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Synopsis: Bellman & Black is a heart-thumpingly perfect ghost story, beautifully and irresistibly written, its ratcheting tension exquisitely calibrated line by line. Its hero is William Bellman, who, as a boy of 11, killed a shiny black rook with a catapult, and who grew up to be someone, his neighbours think, who "could go to the good or the bad." And indeed, although William Bellman's life at first seems blessed—he has a happy marriage to a beautiful woman, becomes father to a brood of bright, strong children, and thrives in business—one by one, people around him die. And at each funeral, he is startled to see a strange man in black, smiling at him. At first, the dead are distant relatives, but eventually his own children die, and then his wife, leaving behind only one child, his favourite, Dora. Unhinged by grief, William gets drunk and stumbles to his wife's fresh grave—and who should be there waiting, but the smiling stranger in black. The stranger has a proposition for William—a mysterious business called "Bellman & Black" . .
Imagine for a moment that a childhood incident defines rest of your life. How would you react? Diane Setterfield’s Bellman & Black is an eerie, macabre tale that will leave you looking at life and death a little differently.
As children, we’ve all done stupid things and ten year old William Bellman is no different. Hanging out with friends, they see a rook and dare him to use a slingshot on it. Thinking he’ll miss, he’s surprised when doesn’t, and the outcome weighs heavily on him. He suppresses the memory and grows up to become a successful entrepreneur. Several years later, an illness sweeps through the town and everyone begins to die. Desperate to save his family William makes a pact with the unknown Mr. Black. He spends the rest of his life increasing their fortune by setting up a lucrative business (which he names Bellman & Black) and bids his time waiting for Black’s arrival. What ensues is a beautiful, heartbreaking tale about a mistake and living with the consequences.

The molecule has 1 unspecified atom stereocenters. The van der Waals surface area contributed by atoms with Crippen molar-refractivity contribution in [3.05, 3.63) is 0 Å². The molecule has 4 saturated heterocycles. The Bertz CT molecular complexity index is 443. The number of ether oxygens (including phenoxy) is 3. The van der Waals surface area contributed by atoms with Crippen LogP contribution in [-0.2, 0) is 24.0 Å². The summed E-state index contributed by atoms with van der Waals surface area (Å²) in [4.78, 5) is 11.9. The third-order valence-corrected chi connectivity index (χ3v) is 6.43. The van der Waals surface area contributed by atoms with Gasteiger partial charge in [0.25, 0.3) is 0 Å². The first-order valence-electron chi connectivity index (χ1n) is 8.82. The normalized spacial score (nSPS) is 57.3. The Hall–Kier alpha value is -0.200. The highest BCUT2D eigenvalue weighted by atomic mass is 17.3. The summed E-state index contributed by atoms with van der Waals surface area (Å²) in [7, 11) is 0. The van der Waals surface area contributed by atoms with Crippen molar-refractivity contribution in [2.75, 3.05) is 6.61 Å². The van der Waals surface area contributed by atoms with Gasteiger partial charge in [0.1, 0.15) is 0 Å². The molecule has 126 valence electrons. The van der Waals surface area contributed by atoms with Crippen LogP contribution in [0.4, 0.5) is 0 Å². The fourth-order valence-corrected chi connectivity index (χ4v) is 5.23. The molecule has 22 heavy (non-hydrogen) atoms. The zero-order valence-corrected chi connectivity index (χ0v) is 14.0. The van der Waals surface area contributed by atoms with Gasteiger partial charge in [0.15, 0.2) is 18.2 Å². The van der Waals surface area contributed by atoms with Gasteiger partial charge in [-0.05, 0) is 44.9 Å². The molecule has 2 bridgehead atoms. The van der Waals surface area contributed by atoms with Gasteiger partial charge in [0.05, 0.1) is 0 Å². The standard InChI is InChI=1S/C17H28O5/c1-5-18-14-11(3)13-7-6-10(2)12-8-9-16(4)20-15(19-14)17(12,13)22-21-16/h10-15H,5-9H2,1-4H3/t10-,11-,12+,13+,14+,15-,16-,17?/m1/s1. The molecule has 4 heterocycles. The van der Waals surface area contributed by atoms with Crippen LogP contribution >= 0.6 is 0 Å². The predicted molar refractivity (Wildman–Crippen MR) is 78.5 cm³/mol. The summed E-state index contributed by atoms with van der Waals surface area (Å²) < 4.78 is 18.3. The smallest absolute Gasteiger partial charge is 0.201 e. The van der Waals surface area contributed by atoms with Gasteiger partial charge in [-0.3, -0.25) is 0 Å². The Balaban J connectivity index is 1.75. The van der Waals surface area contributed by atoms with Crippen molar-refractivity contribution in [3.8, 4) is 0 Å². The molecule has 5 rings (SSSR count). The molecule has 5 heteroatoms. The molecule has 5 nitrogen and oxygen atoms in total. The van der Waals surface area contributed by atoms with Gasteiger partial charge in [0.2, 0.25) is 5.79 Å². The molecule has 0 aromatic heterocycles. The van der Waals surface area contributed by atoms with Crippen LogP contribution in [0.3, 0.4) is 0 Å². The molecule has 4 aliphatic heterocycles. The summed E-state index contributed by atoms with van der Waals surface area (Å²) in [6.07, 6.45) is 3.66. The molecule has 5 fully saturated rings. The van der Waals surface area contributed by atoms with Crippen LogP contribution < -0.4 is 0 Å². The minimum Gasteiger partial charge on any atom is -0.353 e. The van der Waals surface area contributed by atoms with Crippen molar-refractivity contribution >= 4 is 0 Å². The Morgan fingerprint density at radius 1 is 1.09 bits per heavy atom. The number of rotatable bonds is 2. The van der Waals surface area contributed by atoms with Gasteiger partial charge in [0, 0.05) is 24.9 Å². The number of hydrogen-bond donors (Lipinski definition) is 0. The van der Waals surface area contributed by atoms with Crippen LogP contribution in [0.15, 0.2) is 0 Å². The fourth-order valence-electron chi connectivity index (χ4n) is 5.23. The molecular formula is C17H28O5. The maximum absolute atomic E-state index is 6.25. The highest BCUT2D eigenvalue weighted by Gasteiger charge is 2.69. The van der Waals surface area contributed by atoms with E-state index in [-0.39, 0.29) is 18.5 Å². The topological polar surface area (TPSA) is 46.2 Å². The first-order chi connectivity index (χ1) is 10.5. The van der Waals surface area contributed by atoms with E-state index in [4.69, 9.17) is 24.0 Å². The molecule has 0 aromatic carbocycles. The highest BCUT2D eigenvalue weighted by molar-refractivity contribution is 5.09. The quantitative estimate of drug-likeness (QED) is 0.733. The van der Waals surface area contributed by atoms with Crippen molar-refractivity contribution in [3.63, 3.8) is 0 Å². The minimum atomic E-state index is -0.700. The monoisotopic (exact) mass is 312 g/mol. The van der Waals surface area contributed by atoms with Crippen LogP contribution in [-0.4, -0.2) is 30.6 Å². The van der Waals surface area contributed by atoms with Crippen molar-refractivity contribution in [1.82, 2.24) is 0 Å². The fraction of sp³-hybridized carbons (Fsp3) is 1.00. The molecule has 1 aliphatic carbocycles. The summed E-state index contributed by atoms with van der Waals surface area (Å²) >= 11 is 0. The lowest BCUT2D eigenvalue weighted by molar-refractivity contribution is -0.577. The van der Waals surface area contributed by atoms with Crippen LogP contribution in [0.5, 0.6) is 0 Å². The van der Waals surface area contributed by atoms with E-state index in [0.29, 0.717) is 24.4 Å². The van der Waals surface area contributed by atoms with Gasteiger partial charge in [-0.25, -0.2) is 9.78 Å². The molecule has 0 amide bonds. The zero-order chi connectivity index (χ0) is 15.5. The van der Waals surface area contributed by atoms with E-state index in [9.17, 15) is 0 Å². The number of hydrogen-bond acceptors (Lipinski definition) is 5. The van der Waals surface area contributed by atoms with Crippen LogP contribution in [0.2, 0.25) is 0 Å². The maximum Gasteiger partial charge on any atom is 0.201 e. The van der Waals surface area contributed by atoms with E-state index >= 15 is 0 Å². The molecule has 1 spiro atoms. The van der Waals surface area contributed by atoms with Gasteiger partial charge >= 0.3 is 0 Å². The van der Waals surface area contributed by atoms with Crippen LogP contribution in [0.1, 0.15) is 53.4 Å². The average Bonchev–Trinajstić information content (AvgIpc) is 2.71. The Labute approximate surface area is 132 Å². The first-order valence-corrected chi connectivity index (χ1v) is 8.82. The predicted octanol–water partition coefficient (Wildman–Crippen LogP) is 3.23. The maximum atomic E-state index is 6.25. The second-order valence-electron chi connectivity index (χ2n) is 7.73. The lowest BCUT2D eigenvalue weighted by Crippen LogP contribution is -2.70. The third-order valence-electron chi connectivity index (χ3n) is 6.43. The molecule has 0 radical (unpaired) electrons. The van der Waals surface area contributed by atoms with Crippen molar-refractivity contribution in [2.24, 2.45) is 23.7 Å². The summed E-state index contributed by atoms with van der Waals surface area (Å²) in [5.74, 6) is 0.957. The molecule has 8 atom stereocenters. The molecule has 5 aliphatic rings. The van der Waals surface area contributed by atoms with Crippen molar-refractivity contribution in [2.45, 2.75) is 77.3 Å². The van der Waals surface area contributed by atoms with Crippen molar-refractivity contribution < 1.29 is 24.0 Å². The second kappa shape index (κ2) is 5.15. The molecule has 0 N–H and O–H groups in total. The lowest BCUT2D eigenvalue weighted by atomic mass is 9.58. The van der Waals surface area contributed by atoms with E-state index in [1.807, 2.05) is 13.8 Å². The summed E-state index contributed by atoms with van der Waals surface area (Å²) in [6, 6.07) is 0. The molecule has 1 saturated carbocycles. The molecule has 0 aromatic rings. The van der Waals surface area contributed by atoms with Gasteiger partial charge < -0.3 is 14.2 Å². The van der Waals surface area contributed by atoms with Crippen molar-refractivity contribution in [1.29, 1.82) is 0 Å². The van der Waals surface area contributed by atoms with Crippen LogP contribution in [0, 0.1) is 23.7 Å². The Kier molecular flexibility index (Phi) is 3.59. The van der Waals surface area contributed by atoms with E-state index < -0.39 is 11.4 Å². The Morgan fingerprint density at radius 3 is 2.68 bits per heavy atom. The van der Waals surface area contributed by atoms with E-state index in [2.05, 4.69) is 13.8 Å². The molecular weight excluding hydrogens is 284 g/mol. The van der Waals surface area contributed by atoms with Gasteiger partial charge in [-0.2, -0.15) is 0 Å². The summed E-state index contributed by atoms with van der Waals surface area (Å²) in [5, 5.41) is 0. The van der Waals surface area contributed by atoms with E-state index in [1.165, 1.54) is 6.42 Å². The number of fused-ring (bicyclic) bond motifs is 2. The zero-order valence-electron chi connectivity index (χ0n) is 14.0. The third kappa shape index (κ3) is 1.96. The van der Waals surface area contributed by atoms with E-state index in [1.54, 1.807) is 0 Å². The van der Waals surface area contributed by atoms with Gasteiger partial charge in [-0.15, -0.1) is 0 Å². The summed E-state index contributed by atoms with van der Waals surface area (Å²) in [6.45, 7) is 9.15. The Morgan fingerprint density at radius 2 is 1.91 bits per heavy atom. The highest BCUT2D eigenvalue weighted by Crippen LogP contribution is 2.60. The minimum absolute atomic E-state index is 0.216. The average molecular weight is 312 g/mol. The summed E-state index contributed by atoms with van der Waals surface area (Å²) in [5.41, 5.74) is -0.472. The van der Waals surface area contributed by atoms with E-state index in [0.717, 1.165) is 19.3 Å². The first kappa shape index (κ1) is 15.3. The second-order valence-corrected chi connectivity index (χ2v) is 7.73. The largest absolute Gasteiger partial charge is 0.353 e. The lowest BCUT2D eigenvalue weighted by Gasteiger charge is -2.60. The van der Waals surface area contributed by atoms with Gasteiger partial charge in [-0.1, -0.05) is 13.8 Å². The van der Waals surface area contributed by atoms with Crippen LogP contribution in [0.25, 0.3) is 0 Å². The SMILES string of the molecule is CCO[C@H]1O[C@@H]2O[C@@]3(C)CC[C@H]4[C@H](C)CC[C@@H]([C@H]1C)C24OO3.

Character development is a bit weak, but only because this is William’s story. We spend a great amount of time with him and the people in the village become afterthoughts. We have several secondary characters that are vital to the tale including his uncle Paul, his childhood friends, and even his wife and children. William suppresses the incident with the rook and therefore isn’t aware how much the incident shaped his character. His daughter, Dora, loves birds and is a budding artist, but has to hide her drawings from him because he can’t stand to look at birds. Yet, when asked why, he can’t give a reason. It’s also interesting how Setterfield sets up William’s background because it mirrors his present. He’s abandoned by his father and yet, in his quest to make Bellman & Black a success, he too leaves Dora alone to recover from her near death experience.
The narrative is engaging though the pace is slow. I never mark a book as “did not finish,” but admit the thought of abandoning it did cross my mind. It picked up for me at about 20% in. If you’re looking for a book that will give you long detailed accounts of daily life or William’s activities, you won’t find here. Setterfield’s goal was to quickly get to William’s adult life and show us how successful he could become because that sets the background to the plot. At times, I would have liked more detail with regards to specific events such as his courtship of his wife, but then I remind myself that this takes place during the Victorian age where courtships weren’t long. If I have one slight annoyance, it’s the use of rook facts. I enjoyed reading them, but I felt odd reading about them. At first I thought it was part of the initial narration and realized it’s separate. The facts do give it a spooky element and if reading late at night, it’s easy to become uneasy. In hindsight, I like how Setterfield sets this up and you’ll never look at a rook the same way. There are a few lose ends, but nothing that really ruins the narrative. I think about them and wonder how differently the outcome of the story could have been and I doubt there’s much that would affect it.
Bellman & Black is called a ghost story and while I can see why, I have to disagree. There are no ghostly apparitions as we expect, but rather a subtle haunting. Mr. Black tends to make himself known to William during funerals and even then, William struggles to make contact. Even when he finally does, he has no recollection of the meeting. When he finally does realize who Black is, you can feel the horror and the dread. While several scenes are easily identifiable as Gothic fiction, it’s this particular scene where Setterfield is in her element.
Fans of Setterfield’s The Thirteenth Tale, I recommend reading a few reviews or downloading a sample because the overall consensus is mixed. If you’re looking for a quiet Gothic tale, I highly recommended Diane Setterfield’s Bellman & Black.